by S.E. White
As in: flawed, yet awesome. No one wants to read boring perfection.
I’ll list my top two favorite female literary characters, straight off the top of my head, to start making my point:
1. Beatrice, from Much Ado About Nothing
And 2. Granny Weatherwax, from the Discworld novels by Terry Pratchett.
Let’s break this down. Beatrice is, lets be honest, a raging bitch. No, stay with me. She’s super witty, but she uses that wit to cut Benedick to shreds. It’s the whole point of the play (at least for me).
Granny Weatherwax? Hoo boy. She’s prickly, proud, tricky, cunning, manipulative, and hard-assed. Everyone in the novels knows that it’s better to have her as a friend than contemplate making her an enemy.
“I even wrote a bit underneath asking her to be a godmother,” she said, sitting down in front of the mirror and scrabbling among the debris of makeup. “She’s always secretly wanted to be one.”
“That’s something to wish on a child,” said Agnes, without thinking.
Magrat’s hand stopped halfway to her face, in a little cloud of powder, and Agnes saw her horrified look in the mirror. Then the jaw tightened, and for a moment the Queen had just the same expression that Granny sometimes employed.
“Well, if it was a choice of wishing a child health, wealth and happiness or Granny Weatherwax being on her side, I know which I’d choose,” said Magrat.
-Terry Pratchett, Carpe Jugulum
Why do I love them, if they’re so terrible? How can I say they’re my favorite, when they have such obvious, unpleasant traits?
The answer to that is also the answer to the question: Why should I give my characters flaws?
- Because they are relatable.
- Because finding out what motivates those flaws gives us (readers) a mystery to solve and we all love finding the answer to that riddle.
- Because the other characters provide the counterpoint, competition, or complement to their flaws.
- And, because the flaws provide obstacles to overcome, or a reason for that character to change/grow.
One: We like these made-up people when we find little examples of ourselves in them. It gives us a point of contact, a reason to empathize with them. We all have flaws, and we recognize that as what makes us human. That makes them real, which in turn gives us a reason to care what happens to them. Translation: we want to read their story.
Two: Beatrice is so nasty to Benedick because they have a . . . history. (When I put the . . . before, you know that means a good, juicy backstory.) Granny Weatherwax is a witch and solves problems for people, but she doesn’t want them running to her for things they could do themselves, she wants respect, and is terrified, deep down, of going to the “bad”. None of that was obvious in the first few sentences, or even the first few pages. Terry Pratchett, especially, is a genius at stretching out backstory for multiple novels, so that you’re always finding a new facet to the gems that are his characters.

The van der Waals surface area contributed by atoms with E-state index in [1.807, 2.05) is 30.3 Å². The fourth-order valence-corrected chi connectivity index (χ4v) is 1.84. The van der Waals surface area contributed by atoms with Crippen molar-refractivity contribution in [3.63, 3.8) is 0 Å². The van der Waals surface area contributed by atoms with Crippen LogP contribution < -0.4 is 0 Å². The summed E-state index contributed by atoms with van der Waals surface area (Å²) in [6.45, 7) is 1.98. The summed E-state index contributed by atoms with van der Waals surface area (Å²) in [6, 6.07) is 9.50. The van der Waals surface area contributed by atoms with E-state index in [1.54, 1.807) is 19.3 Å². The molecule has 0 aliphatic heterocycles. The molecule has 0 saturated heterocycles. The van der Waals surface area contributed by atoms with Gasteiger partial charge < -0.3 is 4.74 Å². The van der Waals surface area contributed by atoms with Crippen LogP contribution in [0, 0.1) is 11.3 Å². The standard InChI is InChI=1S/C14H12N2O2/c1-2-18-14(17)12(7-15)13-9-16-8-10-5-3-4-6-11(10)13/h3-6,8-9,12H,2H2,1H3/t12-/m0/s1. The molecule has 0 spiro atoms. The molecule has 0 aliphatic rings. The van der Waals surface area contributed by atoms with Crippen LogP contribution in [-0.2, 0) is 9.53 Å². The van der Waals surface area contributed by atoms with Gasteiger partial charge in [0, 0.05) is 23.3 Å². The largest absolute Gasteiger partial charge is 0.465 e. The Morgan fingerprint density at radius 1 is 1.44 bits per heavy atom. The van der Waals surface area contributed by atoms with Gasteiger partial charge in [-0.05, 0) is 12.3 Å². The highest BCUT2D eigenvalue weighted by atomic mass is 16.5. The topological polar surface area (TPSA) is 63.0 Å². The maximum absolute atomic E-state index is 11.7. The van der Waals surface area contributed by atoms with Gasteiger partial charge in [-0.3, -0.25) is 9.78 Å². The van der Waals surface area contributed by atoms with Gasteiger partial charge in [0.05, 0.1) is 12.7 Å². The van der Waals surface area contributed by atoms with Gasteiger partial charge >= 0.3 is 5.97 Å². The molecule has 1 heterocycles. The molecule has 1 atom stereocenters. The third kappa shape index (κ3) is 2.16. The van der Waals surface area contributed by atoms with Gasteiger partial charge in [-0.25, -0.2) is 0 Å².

Three: The best part is, your character’s flaws become one part of a tapestry that is more striking with contrasts. Beatrice plays against Benedick, which is fun, but she is also loving and devoted to her cousin Hero which gives us a reason to like her in spite of her sharpness. Granny has the wonderful, the cheerful, the crude, Nanny Ogg. The two together are comedy, while Nanny provides the new witches in the coven (and therefore us) with all the deep knowledge of Granny that seventy years of friendship can allow. Give your characters flaws, of course, but don’t forget to give them someone or many someones to work with.
Four: Some flaws can be the stumbling block keeping your characters from getting what they want. To solve that problem they might need to recognize their issues and work on getting past them, giving us character growth. The ways you can use this are many, and all good things for your novel.
To summarize: Make your characters flawsome and readers will want to keep turning pages.
Some extra reading, if you’re interested:
Post from Curiosity Quills on writing Flawed Characters
An index of some character flaws, from TV Tropes.org to give you some ideas
But don’t go too far when it comes to flaws. Here’s a post from Writer’s Digest on keeping a balance between flaws and virtues.
Guest post contributed by S.E. White. S.E. writes from the wild west of Nevada, which influences a lot of her books. She is a regular contributor to the blog Books Rock My World and a guest poster for various other sites like Writers Helping Writers, Women on Writing, Mamalode, and Her View From Home.